Almost as soon as SharePoint 2010 was released (in May of 2010) people were requesting an app store. The ground-breaking Apple app store had gone live in 2008, and whilst the demand for apps was nothing like it is today (Apple has just celebrated 50 billion downloads since launch) there was a clear trending developing.
Microsoft listened to the users and included an app store with the release of SharePoint 2013. SharePoint has always had fantastic support from a vibrant and diverse development community. One of the key reasons behind SharePoint's worldwide success is the way the product can be extended and modified by add-ons and extensions. It is these add-ons that lend themselves so neatly to the concept of apps and app stores. An app store in SharePoint 2013 was a home run, and since launch it has been universally welcomed by all.
Microsoft has actually made app stores central to the latest wave of all of its major products. Windows 8 has its own store, and Microsoft hopes it will become the single source of Windows software for users. Individual Office 2013 desktop applications can also access an app store, and this brings us neatly to Office 365 and SharePoint 2013.
There are two types of app store in SharePoint 2013. The first is a 'public store,' which is the main app store that Microsoft has been marketing heavily. Users connect to it from within SharePoint, and it adheres to the now standard rules of a typical store. There is a search function, and users can also browse by genre. Once selected an app is downloaded and installed directly onto the SharePoint environment.
The other type of store is the 'corporate store' (referred to as an app catalog by Microsoft). This is a local, locked down store, which can be centrally managed by the particular organization running SharePoint. Only apps that have been specially selected and signed off can be included. In this way Microsoft has neatly sidestepped any opposition organizations might have to opening up their Intranets to cloud based app stores. If you are not comfortable with such a public store then the solution is simple, switch to a private store containing only the apps you have selected.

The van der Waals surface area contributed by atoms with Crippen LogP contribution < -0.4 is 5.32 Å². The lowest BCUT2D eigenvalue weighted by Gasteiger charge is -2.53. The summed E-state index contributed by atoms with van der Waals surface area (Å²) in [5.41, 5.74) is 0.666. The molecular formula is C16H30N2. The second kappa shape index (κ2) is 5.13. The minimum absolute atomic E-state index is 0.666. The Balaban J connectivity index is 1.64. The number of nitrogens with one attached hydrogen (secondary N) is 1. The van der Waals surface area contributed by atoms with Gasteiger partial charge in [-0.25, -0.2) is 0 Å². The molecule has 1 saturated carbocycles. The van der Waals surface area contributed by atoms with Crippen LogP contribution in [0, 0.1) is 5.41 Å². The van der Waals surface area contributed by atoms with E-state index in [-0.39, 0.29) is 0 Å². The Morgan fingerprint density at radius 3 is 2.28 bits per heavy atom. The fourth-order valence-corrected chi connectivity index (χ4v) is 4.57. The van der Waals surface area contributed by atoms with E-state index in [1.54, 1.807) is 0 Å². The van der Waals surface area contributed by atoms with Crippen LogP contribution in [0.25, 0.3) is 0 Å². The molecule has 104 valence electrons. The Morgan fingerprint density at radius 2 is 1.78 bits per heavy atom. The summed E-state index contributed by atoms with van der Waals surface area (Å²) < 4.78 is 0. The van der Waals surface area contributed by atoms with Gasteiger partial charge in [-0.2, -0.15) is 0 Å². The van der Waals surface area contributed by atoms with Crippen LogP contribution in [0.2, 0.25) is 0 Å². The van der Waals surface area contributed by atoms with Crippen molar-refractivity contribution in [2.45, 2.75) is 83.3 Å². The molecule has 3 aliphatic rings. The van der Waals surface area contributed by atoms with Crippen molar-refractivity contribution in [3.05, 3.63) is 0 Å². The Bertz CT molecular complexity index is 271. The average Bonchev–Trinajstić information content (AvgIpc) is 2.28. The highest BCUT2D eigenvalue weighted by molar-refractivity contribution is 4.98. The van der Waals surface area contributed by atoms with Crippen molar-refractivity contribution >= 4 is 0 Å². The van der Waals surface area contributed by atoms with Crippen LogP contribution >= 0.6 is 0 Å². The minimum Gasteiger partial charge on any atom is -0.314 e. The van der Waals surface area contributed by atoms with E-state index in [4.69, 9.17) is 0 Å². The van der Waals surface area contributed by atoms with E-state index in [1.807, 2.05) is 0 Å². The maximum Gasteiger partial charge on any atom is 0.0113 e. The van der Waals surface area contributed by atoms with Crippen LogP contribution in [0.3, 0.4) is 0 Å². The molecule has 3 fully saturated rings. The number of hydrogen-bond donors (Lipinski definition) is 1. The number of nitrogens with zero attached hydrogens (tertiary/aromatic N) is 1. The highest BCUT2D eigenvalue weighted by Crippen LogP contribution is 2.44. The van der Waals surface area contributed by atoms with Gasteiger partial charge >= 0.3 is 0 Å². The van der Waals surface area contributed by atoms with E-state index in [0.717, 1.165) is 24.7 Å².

Apps themselves come in three flavours:
- SharePoint 'On-premise' hosted apps - An app is hosted entirely internally on a locally installed SharePoint environment.
- Remote apps hosted by Azure - Apps are hosted in Microsoft's developer cloud service Azure.
- Other remotely hosted apps - Apps can be hosted anywhere, and written in almost any language.
The benefits of an app store
From the very earliest version of SharePoint the concept of webparts has allowed third parties to offer new functionality. The app model neatly extends this idea, and indeed many web parts in SharePoint 2013 have now been renamed as 'apps.' But apps offer a number of significant advantages to users, administrators, and third party app developers:
Apps give users an easy way to add new functionality to the SharePoint system they are using. An app store gives them a central location with which to find this functionality. Previously a user would have had to search the web, find something suitable, and then ask IT or their system administrator if they could get it installed. App stores streamline this process significantly.
Users can also be reassured by the fact that all apps in the app store have been approved by Microsoft to meet coding, interface and integrity standards.
The SharePoint interface also makes the end user process of installing and managing apps as simple as it can be. In SharePoint 2013 the process is handled by a slick interface, with no technical knowledge required.
The single biggest advantage for administrators of SharePoint systems is control. By operating a locally managed locked down store they can offer their users additional functionality, safe in the knowledge that everything is a pre-approved app. As touched on above administrators can also be assured by Microsoft’s vetting of apps.
There are also significant advantages for third parties. The central store means more effective use can be made of any marketing and advertising efforts. Previously vendors would have to decide how to market their apps, where to make them available, and then try to rise above the noise of the web.
Microsoft also operates a revenue sharing model for the app store (currently split 80/20 in favour of developer). This might put off some of the larger players, but a store does make it easier for relatively smaller players to get in on the action.
The technical aspects of the app model also make life easier for many developers, allowing them to write apps in different languages and select from several different hosting options.
The future of the app store
The SharePoint 2013 app store also offers great scope for future growth and development of the platform. If it proves as successful as Microsoft hopes, the new app model will lead to new and innovate ways to extend SharePoint. Office 365, and the online version of SharePoint, suddenly become a dynamic platform whose functionality can easily grow and evolve. Compare that to the previous situation where SharePoint releases were every four or so years, with little in between. SharePoint 2013 is a step change.